[Stephen] – Oh I want to watch that. It looks really good.

[Alan] – But so much of it is you learn to just be able to speak enough of their language that you don’t immediately come across as like stilted and too formal and old and whatever else it might be and then there’s the opportunity for I don’t know communication at least and maybe for sharing maybe and really becoming friends and I that’s part of the reason that I really embrace online stuff nowadays is that I think I have met lots of friends from multiple generations and I haven’t turned them off yet because all I do is talk about that old chevy that I loved, you know what I mean? I’m pretty young in terms of the computing that I do or the shows that I watch or maybe I maybe that’s a geekery thing is that if you’re always interested in new tech, that means that you’re kind of current in some at least something at least something, you know what I mean, so.

[Stephen] – You know saying that, that’s kind of what drove Colin out of the whole cryptozoology field cause he was doing a podcast he was going to talks he was writing books.

[Alan] – We came to one near Akron that I saw at the library. It was really good job.

[Stephen] – And you know, but there was some people like he’s a kid he doesn’t know anything and and literally he did a talk at the Mothman festival had a booth set up at the Mothman festival and then they had a panel of the speakers and they literally told him no you can’t be on it. Wait a second. Yeah. Yeah and you know, so it’s kind of like well screw all you guys and there were some people that said what are you guys doing? You know, we’re not going to live forever this is the next generation. They need encouragement not discouragement.

[Alan] – Yeah don’t you want to pass the torch off eventually? Don’t you want to be encouraging the next generation? Sure.

[Stephen] – You know, but yeah, I mean I’ve gone and sat down and I talked to Bill before I even knew he was a writer, you know, I was just chatting with him, you know, and he’s what twenty-five years older than me or so, you know.

[Alan] – He does great work. His Ian Douglas book is great.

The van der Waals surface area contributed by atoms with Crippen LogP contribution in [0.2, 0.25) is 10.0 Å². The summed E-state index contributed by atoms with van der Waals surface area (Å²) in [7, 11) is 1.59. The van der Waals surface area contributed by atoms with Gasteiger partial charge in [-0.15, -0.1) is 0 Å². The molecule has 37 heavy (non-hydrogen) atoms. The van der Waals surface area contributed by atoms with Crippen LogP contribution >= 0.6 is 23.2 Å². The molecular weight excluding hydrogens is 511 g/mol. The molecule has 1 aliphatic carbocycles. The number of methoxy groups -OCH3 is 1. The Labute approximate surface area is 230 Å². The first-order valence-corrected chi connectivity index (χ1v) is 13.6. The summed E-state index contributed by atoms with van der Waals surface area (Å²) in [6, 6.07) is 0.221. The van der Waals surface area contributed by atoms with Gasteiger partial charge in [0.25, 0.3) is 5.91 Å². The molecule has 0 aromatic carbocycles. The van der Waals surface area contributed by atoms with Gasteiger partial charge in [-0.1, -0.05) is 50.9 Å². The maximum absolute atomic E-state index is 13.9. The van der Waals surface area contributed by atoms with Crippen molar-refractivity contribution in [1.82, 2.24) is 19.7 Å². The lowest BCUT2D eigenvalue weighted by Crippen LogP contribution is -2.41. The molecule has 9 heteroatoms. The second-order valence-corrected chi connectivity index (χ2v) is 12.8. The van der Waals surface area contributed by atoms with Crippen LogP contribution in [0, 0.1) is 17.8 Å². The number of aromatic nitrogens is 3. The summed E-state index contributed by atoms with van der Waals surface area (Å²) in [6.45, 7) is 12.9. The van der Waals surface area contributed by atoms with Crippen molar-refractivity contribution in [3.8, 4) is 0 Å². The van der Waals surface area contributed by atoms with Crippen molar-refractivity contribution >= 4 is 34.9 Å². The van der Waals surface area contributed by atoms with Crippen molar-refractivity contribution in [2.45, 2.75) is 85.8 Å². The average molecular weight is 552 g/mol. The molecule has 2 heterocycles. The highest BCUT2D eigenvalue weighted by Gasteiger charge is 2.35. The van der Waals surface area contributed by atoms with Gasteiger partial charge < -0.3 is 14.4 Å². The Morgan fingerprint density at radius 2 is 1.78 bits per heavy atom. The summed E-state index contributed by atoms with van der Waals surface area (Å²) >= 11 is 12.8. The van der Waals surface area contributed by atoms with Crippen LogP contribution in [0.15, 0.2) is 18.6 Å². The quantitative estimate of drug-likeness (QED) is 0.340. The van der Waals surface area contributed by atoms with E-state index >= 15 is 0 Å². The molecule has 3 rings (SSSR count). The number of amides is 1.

[Stephen] – So and I also talked to the kids that are teens are often, especially the 20, you know, once they’re out of their teens, sometimes they open up a little more and want to talk. Teens still sometimes look at you like, eh you don’t know anything either because like, you know.

[Alan] – They’re suspicious like you know, why is an old guy hanging around obviously please don’t be a prev. You know that kind of stuff. I’m not a prev I promise, you know.

[Stephen] – Many times I’ve been in the hospitality room at a table with people ten twenty years older than me and ten twenty years younger than me all having a good conversation.

[Alan] – Exactly. I really do still love that and that I guess maybe not so much at regional gatherings where there still is a wonderful mixture cause there’s one hospitality room, but one of the things I’ve noticed is that you know Mensa has its annual gatherings and nowadays they have sweets, they have sweets for you know, hell zens, Gen X, Gen Y, Fire House, Gacig etc and after a while people like hang out there all the time and don’t even come to a hospitality anymore so that wonderful, mingling and admixture it just doesn’t happen as readily and I don’t know maybe because I’m associated with pretentious drinking I’m often welcomed in various different sweets because I’m the one that helped them pick out what to drink.

[Stephen] – Really it’s part of your branding you know.

[Alan] – Welcomed as much as I’m allowed, you know what I mean, really is something about they want to have it be that there’s no, I’m not a dissident element, but I’m older fellow and if what they think they want, if a lot of some part of mensa of course is dating it’s a happy hunting ground and there really were some crappy mensaions that were unaware of maybe ou shouldn’t be asking a twenty-year-old out when you’re seventy, you know what I mean, shouldn’t be hugging for too long, but there’s not that many of them like any group I’m sure that happens in the Elks and the you know what I mean and a football game and stuff like that, but having said that I get that this this is the most ridiculous thing to ever share I at one point I guess I was being talked about as they you know, who’s this Al guy? Always wears orange. There’s this guy named the orange man in New Jersey or something like that and like he’s creepy, is this that guy? The benediction they gave me was oh, no, Al he’s not at all creepy. So thank you whoever said that I try not to be at all a creepy.